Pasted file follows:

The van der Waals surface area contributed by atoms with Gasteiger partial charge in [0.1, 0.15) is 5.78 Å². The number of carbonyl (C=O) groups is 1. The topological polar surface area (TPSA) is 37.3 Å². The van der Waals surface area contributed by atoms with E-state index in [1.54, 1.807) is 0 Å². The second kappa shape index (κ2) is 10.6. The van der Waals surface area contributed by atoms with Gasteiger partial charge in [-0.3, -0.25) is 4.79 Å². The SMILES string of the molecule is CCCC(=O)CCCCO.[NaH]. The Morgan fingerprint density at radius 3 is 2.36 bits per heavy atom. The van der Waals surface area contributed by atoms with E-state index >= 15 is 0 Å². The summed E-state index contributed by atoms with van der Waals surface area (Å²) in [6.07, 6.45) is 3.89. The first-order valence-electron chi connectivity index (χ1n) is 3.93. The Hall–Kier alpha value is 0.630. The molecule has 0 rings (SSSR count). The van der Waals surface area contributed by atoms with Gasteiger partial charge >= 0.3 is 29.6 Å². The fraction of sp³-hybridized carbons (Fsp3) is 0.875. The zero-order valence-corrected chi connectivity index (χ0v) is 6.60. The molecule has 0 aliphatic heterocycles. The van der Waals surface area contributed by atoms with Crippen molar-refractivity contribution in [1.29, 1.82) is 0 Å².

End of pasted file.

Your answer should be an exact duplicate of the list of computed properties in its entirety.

The van der Waals surface area contributed by atoms with Gasteiger partial charge in [0.1, 0.15) is 5.78 Å². The number of carbonyl (C=O) groups is 1. The topological polar surface area (TPSA) is 37.3 Å². The van der Waals surface area contributed by atoms with E-state index in [1.54, 1.807) is 0 Å². The second kappa shape index (κ2) is 10.6. The van der Waals surface area contributed by atoms with Gasteiger partial charge in [-0.3, -0.25) is 4.79 Å². The SMILES string of the molecule is CCCC(=O)CCCCO.[NaH]. The Morgan fingerprint density at radius 3 is 2.36 bits per heavy atom. The van der Waals surface area contributed by atoms with E-state index >= 15 is 0 Å². The summed E-state index contributed by atoms with van der Waals surface area (Å²) in [6.07, 6.45) is 3.89. The first-order valence-electron chi connectivity index (χ1n) is 3.93. The Hall–Kier alpha value is 0.630. The molecule has 0 rings (SSSR count). The van der Waals surface area contributed by atoms with Gasteiger partial charge >= 0.3 is 29.6 Å². The fraction of sp³-hybridized carbons (Fsp3) is 0.875. The zero-order valence-corrected chi connectivity index (χ0v) is 6.60. The molecule has 0 aliphatic heterocycles. The van der Waals surface area contributed by atoms with Crippen molar-refractivity contribution in [1.29, 1.82) is 0 Å².